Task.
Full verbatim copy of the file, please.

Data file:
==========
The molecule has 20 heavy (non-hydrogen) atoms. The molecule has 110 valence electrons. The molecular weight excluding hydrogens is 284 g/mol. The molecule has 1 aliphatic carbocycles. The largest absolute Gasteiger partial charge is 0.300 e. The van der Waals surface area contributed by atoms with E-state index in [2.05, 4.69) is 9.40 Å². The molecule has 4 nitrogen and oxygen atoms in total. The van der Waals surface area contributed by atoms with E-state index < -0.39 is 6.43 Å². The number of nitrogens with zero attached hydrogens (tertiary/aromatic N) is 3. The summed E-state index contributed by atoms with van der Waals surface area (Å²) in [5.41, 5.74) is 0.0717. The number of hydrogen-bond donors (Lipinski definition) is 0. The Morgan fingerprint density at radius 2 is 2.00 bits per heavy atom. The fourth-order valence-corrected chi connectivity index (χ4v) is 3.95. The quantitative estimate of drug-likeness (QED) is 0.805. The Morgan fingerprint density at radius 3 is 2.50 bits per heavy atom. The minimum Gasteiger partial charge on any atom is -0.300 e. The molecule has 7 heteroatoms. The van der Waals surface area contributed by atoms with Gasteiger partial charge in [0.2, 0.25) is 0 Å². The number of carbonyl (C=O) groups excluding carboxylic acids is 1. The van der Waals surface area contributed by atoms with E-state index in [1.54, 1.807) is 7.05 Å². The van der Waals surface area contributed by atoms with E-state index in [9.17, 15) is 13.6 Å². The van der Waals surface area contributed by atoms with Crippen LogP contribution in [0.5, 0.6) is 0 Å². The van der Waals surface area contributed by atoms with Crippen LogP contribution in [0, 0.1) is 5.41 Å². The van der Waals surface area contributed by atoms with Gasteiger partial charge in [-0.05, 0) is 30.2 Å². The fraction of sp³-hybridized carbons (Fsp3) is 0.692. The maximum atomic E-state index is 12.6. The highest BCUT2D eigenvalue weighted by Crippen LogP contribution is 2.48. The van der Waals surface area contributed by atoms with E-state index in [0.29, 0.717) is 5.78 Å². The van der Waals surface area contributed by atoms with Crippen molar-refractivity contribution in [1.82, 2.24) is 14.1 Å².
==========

The molecule has 20 heavy (non-hydrogen) atoms. The molecule has 110 valence electrons. The molecular weight excluding hydrogens is 284 g/mol. The molecule has 1 aliphatic carbocycles. The largest absolute Gasteiger partial charge is 0.300 e. The van der Waals surface area contributed by atoms with E-state index in [2.05, 4.69) is 9.40 Å². The molecule has 4 nitrogen and oxygen atoms in total. The van der Waals surface area contributed by atoms with E-state index < -0.39 is 6.43 Å². The number of nitrogens with zero attached hydrogens (tertiary/aromatic N) is 3. The summed E-state index contributed by atoms with van der Waals surface area (Å²) in [5.41, 5.74) is 0.0717. The number of hydrogen-bond donors (Lipinski definition) is 0. The Morgan fingerprint density at radius 2 is 2.00 bits per heavy atom. The fourth-order valence-corrected chi connectivity index (χ4v) is 3.95. The quantitative estimate of drug-likeness (QED) is 0.805. The Morgan fingerprint density at radius 3 is 2.50 bits per heavy atom. The minimum Gasteiger partial charge on any atom is -0.300 e. The molecule has 7 heteroatoms. The van der Waals surface area contributed by atoms with Gasteiger partial charge in [0.2, 0.25) is 0 Å². The number of carbonyl (C=O) groups excluding carboxylic acids is 1. The van der Waals surface area contributed by atoms with E-state index in [1.54, 1.807) is 7.05 Å². The van der Waals surface area contributed by atoms with E-state index in [9.17, 15) is 13.6 Å². The van der Waals surface area contributed by atoms with Crippen LogP contribution in [0.5, 0.6) is 0 Å². The van der Waals surface area contributed by atoms with Crippen LogP contribution in [0, 0.1) is 5.41 Å². The van der Waals surface area contributed by atoms with Gasteiger partial charge in [-0.05, 0) is 30.2 Å². The fraction of sp³-hybridized carbons (Fsp3) is 0.692. The maximum atomic E-state index is 12.6. The highest BCUT2D eigenvalue weighted by Crippen LogP contribution is 2.48. The van der Waals surface area contributed by atoms with E-state index in [0.29, 0.717) is 5.78 Å². The van der Waals surface area contributed by atoms with Crippen molar-refractivity contribution in [1.82, 2.24) is 14.1 Å².